RIP, Rodney King
I was shocked and saddened today when I learned that Rodney King had been found dead. My sons and I saw King just a little over a month ago at the Los Angeles Times Festival of Books where he was appearing as the coauthor of a new memoir, The Riot Within: My Journey From Rebellion to Redemption. As I described in a blog post at the time, the three of us had all been touched by his soft-spoken humility and graciousness.
In that appearance, King never portrayed himself as a civil rights leader or pretended to be a hero. And he didn’t try to deny that many of the problems he had faced in his life were brought on by his own actions and mistakes.
But his word and attitudes then—and in other recent interviews—seemed to show that he had made a kind of uneasy peace with the role that he had been thrust into so publicly, so unwillingly.
A Los Angeles Times story says King recently admitted that he felt burdened by the 1992 Los Angeles riots sparked by the acquittal of officers who had been videotaped beating King after a traffic stop. Fifty people died in those riots; thousands of homes and buildings were burned; millions of dollars were lost; countless people were scarred.
“For a long time, sure, I was letting the pressure of being Rodney King get to me. … Do they blame me for the all those people who died?”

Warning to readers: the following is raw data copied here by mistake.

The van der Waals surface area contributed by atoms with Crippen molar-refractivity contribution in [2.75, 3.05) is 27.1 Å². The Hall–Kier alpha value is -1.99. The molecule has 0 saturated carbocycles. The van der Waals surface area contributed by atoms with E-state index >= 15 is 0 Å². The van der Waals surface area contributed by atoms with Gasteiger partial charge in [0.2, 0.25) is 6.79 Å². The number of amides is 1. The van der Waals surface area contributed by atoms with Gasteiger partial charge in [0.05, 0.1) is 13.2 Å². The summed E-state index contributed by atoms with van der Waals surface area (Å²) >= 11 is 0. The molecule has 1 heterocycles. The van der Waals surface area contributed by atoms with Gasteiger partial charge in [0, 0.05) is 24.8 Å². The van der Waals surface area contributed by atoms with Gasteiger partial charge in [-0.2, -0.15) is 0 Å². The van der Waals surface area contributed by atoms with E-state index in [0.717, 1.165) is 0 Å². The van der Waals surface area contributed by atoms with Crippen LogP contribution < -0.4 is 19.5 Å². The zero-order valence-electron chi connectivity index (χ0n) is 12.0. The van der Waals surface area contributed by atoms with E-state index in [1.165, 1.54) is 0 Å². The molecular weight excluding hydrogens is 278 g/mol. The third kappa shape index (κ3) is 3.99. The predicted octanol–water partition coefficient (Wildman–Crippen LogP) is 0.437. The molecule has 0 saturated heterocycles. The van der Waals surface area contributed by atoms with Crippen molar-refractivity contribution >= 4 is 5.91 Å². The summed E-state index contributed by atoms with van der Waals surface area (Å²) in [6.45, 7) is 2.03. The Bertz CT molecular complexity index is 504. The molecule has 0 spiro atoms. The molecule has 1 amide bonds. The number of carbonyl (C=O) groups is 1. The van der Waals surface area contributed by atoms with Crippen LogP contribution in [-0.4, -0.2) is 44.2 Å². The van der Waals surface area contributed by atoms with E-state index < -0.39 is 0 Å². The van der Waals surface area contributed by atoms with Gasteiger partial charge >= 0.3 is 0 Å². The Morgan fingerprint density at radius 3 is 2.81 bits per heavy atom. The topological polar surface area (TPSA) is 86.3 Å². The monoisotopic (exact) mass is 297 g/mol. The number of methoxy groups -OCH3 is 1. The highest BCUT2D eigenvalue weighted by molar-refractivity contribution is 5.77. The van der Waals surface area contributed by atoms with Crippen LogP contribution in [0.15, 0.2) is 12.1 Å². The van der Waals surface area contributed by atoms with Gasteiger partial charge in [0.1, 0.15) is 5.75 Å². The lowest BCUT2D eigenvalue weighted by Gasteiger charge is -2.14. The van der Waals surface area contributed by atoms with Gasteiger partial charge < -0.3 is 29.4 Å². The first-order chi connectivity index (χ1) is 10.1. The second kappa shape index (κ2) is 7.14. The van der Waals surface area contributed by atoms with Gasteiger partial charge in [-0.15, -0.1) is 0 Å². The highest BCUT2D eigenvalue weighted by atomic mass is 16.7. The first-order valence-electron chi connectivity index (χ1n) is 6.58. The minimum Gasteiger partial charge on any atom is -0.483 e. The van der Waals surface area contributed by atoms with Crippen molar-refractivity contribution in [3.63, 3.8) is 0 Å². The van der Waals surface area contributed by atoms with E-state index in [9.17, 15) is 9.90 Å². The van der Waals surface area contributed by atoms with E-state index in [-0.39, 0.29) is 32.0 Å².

But King told the interviewer he had come to a place of some peace about the events that changed not only his life but roiled a whole country.
“I would change a few things, but not that much,” he said. “Yes, I would go through that night, yes I would. I said once that I wouldn’t, but that’s not true. It changed things. It made the world a better place.”
Many Americans would argue with that assessment, claiming there is little definitive evidence that our society is better off now than when King tried to outrun the police on a Los Angeles freeway more than 20 years ago.
But I heard King’s definition of progress in the Festival of Books event a few weeks ago. He didn’t try to measure it by unemployment numbers or economic indicators. Instead, he told the audience that every day he worked to give up “a little more hate” and make something positive happen.
King knew better than most how one small action can touch off an unintended cataclysm of events. Who could have possibly foretold that his decision to drink and drive one night would lead to some of the worst urban rioting ever seen in our country? Living with that reality placed a heavy burden on him. But in his own simple way, he also saw how the reverse could be true. The world can be changed, he told the Book Festival audience that day, when people decide to change themselves a little bit every day. Who knows what kind of revolution can be sparked by one seemingly insignificant action?
Little by little, small step by small step.
And by that definition, I think there is no doubt that the world is a better place today because of Rodney King’s life.